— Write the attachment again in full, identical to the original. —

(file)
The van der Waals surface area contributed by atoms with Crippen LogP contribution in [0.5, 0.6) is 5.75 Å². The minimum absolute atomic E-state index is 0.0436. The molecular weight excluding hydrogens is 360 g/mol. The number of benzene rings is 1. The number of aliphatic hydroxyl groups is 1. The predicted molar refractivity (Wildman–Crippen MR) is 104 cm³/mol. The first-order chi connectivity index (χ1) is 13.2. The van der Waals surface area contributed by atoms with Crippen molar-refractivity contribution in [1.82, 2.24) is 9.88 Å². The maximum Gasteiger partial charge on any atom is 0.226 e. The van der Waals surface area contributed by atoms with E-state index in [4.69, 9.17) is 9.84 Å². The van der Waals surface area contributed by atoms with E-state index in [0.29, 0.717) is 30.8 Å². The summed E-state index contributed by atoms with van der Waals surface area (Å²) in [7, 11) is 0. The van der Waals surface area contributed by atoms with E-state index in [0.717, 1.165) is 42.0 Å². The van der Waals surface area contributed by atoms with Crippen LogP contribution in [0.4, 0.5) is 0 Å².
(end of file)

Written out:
The van der Waals surface area contributed by atoms with Crippen LogP contribution in [0.5, 0.6) is 5.75 Å². The minimum absolute atomic E-state index is 0.0436. The molecular weight excluding hydrogens is 360 g/mol. The number of benzene rings is 1. The number of aliphatic hydroxyl groups is 1. The predicted molar refractivity (Wildman–Crippen MR) is 104 cm³/mol. The first-order chi connectivity index (χ1) is 13.2. The van der Waals surface area contributed by atoms with Crippen molar-refractivity contribution in [1.82, 2.24) is 9.88 Å². The maximum Gasteiger partial charge on any atom is 0.226 e. The van der Waals surface area contributed by atoms with E-state index in [4.69, 9.17) is 9.84 Å². The van der Waals surface area contributed by atoms with E-state index in [0.29, 0.717) is 30.8 Å². The summed E-state index contributed by atoms with van der Waals surface area (Å²) in [7, 11) is 0. The van der Waals surface area contributed by atoms with E-state index in [0.717, 1.165) is 42.0 Å². The van der Waals surface area contributed by atoms with Crippen LogP contribution in [0.4, 0.5) is 0 Å².